The following is a list of possible areas for cooperation in defence related matters. There are various ways in which they could be addressed: seminars, workshops, panel tours, courses, bilateral or multilateral cooperation. Some topics will be most suited to military contacts, others dealt with primarily through civil channels; many will involve joint activities. As well as acting as a clearing house for proposals for cooperation, the Group on Defence Matters could also help organise activities in the following areas. The list is not intended to be exhaustive, but it could form the basis for a future work programme including practical activities.

  • MILITARY STRATEGIES: including discussion of concepts such as defensive sufficiency, stability, flexibility and crisis management.

  • DEFENCE MANAGEMENT:the planning and management of defence programmes in democratic societies, to include accountability, financial planning, programme budgeting and management, research and development, equipment procurement procedures, personnel management.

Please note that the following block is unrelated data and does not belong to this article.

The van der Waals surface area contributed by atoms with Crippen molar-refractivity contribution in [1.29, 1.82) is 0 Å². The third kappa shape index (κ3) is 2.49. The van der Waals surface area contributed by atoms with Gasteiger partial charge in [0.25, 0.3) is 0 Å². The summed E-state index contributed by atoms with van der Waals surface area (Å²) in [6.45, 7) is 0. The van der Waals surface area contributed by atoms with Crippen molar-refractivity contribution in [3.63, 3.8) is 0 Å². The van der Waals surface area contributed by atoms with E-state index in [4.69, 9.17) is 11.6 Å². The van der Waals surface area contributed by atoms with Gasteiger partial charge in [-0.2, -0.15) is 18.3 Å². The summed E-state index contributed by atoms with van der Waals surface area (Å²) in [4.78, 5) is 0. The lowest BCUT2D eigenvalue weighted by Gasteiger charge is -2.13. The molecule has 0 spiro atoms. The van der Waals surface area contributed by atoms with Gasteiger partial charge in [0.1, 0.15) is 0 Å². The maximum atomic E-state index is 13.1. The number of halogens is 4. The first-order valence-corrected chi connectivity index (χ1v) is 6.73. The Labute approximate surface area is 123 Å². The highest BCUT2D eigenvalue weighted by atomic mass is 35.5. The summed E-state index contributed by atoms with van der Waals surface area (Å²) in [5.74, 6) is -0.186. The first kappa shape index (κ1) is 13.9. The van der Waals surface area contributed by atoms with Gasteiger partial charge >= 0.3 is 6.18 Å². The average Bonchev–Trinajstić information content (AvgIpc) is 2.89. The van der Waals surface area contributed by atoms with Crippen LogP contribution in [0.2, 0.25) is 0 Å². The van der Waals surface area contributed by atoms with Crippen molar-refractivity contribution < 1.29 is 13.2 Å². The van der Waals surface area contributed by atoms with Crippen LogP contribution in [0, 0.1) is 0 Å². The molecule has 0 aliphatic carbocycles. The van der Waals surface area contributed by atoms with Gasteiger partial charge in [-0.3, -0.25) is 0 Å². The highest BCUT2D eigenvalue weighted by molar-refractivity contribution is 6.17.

• THE LEGAL FRAMEWORK FOR MILITARY FORCES: the establishment of a constitutional framework, the position of armed forces in a democracy, the democratic control of armed forces and civil-military relations, parliamentary accountability.

  • HARMONISATION OF DEFENCE PLANNING AND ARMS CONTROL: the consequences of arms control for defence planning, the role of military forces in verification, proliferation, resource implications of CFE.

  • EXERCISES AND TRAINING: the philosophy, format, requirements and standards of training and exercises.

  • DEFENCE EDUCATION: organisation of education for both military and civilian defence personnel.

  • RESERVE FORCES: mix of active and reserve forces, force structures, training.

  • ENVIRONMENTAL PROTECTION: the military and the environment, protection, conservation, clean-up of facilities.

  • AIR TRAFFIC CONTROL: military contribution to air traffic management.

  • SEARCH AND RESCUE: military contribution to search and rescue activities.

  • MILITARY CONTRIBUTION TO HUMANITARIAN AID: practical experiences, planning, coordination, civil-military cooperation.

  • MILITARY MEDICINE: organisation and practical issues (occupational health, preventive measures, hospital management, medical supply, education).


  1. Tajikistan attended as an observer Turkmenistan, although unable to be represented, has indicated that it wishes to be associated with this statement